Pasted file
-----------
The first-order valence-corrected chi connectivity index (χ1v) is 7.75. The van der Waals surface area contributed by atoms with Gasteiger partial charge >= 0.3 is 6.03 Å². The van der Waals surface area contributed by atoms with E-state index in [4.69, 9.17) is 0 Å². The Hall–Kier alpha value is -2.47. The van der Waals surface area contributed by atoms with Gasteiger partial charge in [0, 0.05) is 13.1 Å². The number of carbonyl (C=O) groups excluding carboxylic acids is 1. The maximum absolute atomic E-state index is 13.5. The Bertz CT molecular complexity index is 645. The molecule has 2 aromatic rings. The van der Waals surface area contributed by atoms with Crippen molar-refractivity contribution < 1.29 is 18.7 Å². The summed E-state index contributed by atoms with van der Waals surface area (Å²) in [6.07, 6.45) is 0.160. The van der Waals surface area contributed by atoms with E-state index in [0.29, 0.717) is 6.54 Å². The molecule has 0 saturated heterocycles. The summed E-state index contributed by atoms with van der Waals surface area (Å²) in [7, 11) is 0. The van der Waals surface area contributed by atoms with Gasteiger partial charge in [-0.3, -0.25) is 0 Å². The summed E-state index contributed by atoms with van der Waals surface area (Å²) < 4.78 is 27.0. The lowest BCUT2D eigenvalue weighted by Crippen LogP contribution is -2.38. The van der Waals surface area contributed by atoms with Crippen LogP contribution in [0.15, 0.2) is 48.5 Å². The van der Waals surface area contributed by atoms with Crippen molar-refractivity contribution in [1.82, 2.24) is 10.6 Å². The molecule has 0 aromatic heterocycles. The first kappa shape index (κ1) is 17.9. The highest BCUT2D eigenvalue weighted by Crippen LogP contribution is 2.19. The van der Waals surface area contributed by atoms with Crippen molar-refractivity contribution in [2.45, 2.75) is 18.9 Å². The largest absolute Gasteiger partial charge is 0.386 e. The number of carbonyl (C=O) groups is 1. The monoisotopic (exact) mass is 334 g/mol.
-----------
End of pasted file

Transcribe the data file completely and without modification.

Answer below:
The first-order valence-corrected chi connectivity index (χ1v) is 7.75. The van der Waals surface area contributed by atoms with Gasteiger partial charge >= 0.3 is 6.03 Å². The van der Waals surface area contributed by atoms with E-state index in [4.69, 9.17) is 0 Å². The Hall–Kier alpha value is -2.47. The van der Waals surface area contributed by atoms with Gasteiger partial charge in [0, 0.05) is 13.1 Å². The number of carbonyl (C=O) groups excluding carboxylic acids is 1. The maximum absolute atomic E-state index is 13.5. The Bertz CT molecular complexity index is 645. The molecule has 2 aromatic rings. The van der Waals surface area contributed by atoms with Crippen molar-refractivity contribution < 1.29 is 18.7 Å². The summed E-state index contributed by atoms with van der Waals surface area (Å²) in [6.07, 6.45) is 0.160. The van der Waals surface area contributed by atoms with E-state index in [0.29, 0.717) is 6.54 Å². The molecule has 0 saturated heterocycles. The summed E-state index contributed by atoms with van der Waals surface area (Å²) in [7, 11) is 0. The van der Waals surface area contributed by atoms with Gasteiger partial charge in [-0.3, -0.25) is 0 Å². The summed E-state index contributed by atoms with van der Waals surface area (Å²) < 4.78 is 27.0. The lowest BCUT2D eigenvalue weighted by Crippen LogP contribution is -2.38. The van der Waals surface area contributed by atoms with Crippen LogP contribution in [0.15, 0.2) is 48.5 Å². The van der Waals surface area contributed by atoms with Crippen molar-refractivity contribution in [1.82, 2.24) is 10.6 Å². The molecule has 0 aromatic heterocycles. The first kappa shape index (κ1) is 17.9. The highest BCUT2D eigenvalue weighted by Crippen LogP contribution is 2.19. The van der Waals surface area contributed by atoms with Crippen molar-refractivity contribution in [2.45, 2.75) is 18.9 Å². The largest absolute Gasteiger partial charge is 0.386 e. The number of carbonyl (C=O) groups is 1. The monoisotopic (exact) mass is 334 g/mol.